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  32.  18
    David Kaplan: The Man at Work.Joseph Almog - 2009 - In Joseph Almog & Paolo Leonardi (eds.), The Philosophy of David Kaplan. Oxford University Press. pp. 1.
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  33. The Vernacular and the Omniscient Observer of History.Joseph Almog - 2004 - In Marga Reimer & Anne Bezuidenhout (eds.), Descriptions and Beyond. Clarendon Press.
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  34.  39
    Pains and Brains.Joseph Almog - 2002 - Philosophical Topics 30 (1):1-29.
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  35.  72
    Life Without Essence: Man as a Force-of-Nature.Mandel Cabrera, Sarah Coolidge & Joseph Almog - 2011 - Philosophical Perspectives 25 (1):43-77.
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  36.  6
    What Am I? Descartes and the Mind-Body Problem.Joseph Almog - 2005 - Philosophy and Phenomenological Research 70 (3):709-716.
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  37.  7
    What Am I? Descartes and the Mind-Body Problem.Joseph Almog - 2004 - Mind 113 (449):147-150.
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  38.  76
    Direct Reference and Significant Cognition: Any Paradoxes?Joseph Almog - 2006 - Philosophical Books 47 (1):2-14.
  39.  21
    Form and Content.J. Almog - 1985 - Noûs 19 (4):603-616.
  40.  59
    Believe It or Not: It is a Puzzle. Rejoinder to Suppes.Joseph Almog - 1984 - Synthese 58 (1):51 - 61.
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  41.  70
    The Complexity of Marketplace Logic.J. Almog - 1997 - Linguistics and Philosophy 20 (5):549-569.
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  42.  64
    The Subject Verb Object Class I.Joseph Almog - 1998 - Philosophical Perspectives 12 (S12):39-76.
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  43.  21
    Perhaps (?), New logical foundations are needed for quantum mechanics.J. Almog - 1978 - Logique Et Analyse 21 (82):251.
  44.  12
    Précis of What Am I?Joseph Almog - 2005 - Philosophy and Phenomenological Research 70 (3):696-700.
    What Am I? is so-called because of its focus on Descartes’ primal question in the mind-body realm and his primal answer, viz. “a man”. The question and answer are primal in both senses of the adjective: they come first, early in meditation II, when the topic is broached for the first time; and, in my view of Descartes, they are also the most fundamental question and answer. There are other questions—many many other questions—Descartes raises about the mind-body problem. Some came (...)
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  45.  46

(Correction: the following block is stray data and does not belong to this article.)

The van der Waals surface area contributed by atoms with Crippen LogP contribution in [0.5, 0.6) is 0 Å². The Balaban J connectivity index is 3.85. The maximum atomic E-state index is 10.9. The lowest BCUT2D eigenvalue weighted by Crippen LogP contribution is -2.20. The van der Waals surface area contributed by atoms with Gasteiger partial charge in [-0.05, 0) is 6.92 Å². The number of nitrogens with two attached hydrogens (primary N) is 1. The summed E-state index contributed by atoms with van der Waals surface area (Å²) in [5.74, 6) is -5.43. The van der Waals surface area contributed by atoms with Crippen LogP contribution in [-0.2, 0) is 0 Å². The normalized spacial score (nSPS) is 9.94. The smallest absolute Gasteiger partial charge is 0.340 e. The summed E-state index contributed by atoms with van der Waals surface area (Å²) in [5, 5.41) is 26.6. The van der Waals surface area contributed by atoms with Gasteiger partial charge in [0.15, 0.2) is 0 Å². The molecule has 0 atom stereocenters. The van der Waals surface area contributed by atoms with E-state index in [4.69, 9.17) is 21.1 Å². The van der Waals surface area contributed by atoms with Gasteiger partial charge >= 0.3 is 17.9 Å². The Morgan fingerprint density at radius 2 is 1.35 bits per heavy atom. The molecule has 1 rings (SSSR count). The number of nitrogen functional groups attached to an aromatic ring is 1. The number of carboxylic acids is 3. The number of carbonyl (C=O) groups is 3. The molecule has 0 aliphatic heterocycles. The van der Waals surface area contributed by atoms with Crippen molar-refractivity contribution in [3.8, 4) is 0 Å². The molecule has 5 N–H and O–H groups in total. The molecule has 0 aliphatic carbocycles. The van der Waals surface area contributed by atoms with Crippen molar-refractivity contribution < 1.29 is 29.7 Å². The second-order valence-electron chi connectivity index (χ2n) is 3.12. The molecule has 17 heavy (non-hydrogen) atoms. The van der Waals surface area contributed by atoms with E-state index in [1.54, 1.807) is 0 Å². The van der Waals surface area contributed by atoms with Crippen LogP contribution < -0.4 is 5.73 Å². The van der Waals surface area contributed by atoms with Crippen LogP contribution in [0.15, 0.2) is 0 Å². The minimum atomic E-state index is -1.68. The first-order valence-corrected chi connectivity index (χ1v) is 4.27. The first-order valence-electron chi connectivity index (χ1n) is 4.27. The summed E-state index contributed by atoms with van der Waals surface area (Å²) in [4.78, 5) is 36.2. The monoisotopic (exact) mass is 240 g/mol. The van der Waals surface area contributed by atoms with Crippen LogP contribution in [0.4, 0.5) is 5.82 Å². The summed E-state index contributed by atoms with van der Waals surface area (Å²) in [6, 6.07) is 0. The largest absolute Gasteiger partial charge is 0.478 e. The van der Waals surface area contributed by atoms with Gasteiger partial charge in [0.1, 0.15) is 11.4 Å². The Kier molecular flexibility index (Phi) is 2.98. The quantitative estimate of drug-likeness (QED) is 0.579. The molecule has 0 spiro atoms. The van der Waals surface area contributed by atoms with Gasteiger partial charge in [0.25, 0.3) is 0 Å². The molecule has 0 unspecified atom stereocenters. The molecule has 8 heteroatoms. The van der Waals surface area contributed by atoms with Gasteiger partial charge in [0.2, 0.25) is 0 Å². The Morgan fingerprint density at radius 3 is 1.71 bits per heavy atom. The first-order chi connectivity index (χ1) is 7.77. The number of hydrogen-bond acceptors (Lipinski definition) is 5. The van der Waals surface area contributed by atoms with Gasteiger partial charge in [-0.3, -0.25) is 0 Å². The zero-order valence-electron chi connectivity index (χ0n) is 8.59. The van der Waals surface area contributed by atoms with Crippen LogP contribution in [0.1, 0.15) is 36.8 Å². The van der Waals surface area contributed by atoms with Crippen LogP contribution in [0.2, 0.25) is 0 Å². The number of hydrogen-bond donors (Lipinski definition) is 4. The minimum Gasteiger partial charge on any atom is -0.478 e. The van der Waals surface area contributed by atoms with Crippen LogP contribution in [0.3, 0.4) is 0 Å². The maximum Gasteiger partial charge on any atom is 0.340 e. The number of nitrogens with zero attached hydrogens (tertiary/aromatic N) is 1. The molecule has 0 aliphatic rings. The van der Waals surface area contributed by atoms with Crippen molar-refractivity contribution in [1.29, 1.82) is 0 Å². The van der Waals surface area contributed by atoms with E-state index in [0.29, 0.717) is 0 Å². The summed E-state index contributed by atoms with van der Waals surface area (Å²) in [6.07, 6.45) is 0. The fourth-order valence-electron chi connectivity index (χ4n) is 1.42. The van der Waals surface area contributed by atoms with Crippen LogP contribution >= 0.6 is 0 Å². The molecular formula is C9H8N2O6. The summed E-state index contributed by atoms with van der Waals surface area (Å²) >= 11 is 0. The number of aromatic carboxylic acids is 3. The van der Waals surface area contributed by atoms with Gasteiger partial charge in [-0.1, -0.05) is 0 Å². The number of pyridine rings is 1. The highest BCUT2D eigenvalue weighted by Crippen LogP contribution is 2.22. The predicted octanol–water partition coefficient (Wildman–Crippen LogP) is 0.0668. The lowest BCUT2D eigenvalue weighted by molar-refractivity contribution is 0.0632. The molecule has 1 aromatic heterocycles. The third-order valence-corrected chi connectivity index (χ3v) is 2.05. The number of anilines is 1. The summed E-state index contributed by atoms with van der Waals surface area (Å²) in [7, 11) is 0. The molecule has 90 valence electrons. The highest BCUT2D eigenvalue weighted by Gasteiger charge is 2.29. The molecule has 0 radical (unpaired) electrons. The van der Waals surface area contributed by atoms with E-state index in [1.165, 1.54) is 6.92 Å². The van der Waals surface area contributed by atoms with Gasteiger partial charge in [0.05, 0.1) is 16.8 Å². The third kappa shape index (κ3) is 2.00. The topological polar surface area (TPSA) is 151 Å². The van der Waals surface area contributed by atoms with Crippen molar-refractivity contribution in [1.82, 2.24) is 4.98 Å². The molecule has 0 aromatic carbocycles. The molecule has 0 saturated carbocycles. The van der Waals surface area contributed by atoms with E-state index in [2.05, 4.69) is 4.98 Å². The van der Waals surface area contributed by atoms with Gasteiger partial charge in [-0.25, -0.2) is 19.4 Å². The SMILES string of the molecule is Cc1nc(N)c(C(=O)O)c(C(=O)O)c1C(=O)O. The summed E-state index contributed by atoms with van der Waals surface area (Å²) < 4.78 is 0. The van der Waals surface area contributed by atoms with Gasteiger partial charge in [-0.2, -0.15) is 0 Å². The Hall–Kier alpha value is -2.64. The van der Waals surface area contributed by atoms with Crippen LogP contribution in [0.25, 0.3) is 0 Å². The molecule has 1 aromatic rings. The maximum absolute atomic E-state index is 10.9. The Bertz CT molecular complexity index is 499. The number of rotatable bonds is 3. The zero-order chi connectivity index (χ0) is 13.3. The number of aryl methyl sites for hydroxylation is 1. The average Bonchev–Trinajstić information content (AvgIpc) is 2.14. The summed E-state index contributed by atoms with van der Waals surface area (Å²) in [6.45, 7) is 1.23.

Replies. [REVIEW]Joseph Almog - 2005 - Philosophy and Phenomenological Research 70 (3):717–734.
    Lucky is the writer whose commentators combine perceptiveness and grace. My two commentators delved deeply into the framework I assume in WAI. Where they see gaps, they elegantly nudge the discussion towards needed extensions/clarifications. Both use the monograph to launch searching metaphysical questions—about method and content. I will take up matters of method first, then turn to specific questions in the interpretation of Descartes and the metaphysics of essence/necessity/conceivability.
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  46.  37
    Semantical Considerations on Modal Counterfactual Logic with Corollaries on Decidability, Completeness, and Consistency Questions.J. Almog - 1980 - Notre Dame Journal of Formal Logic 21 (2):467-479.
  47.  43
    The Subject-Predicate Class II.Joseph Almog - 1991 - Noûs 25 (5):621-638.
  48.  25
    The Subject Verb Object Class II.Joseph Almog - 1998 - Noûs 32 (S12):77 - 104.
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  49.  22
    Review: Replies. [REVIEW]Joseph Almog - 2005 - Philosophy and Phenomenological Research 70 (3):717 - 734.
    Lucky is the writer whose commentators combine perceptiveness and grace. My two commentators delved deeply into the framework I assume in WAI. Where they see gaps, they elegantly nudge the discussion towards needed extensions/clarifications. Both use the monograph to launch searching metaphysical questions—about method and content. I will take up matters of method first, then turn to specific questions in the interpretation of Descartes and the metaphysics of essence/necessity/conceivability.
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  50.  10
    The Subject Verb Object Class I.Joseph Almog - 1998 - Noûs 32 (S12):39-76.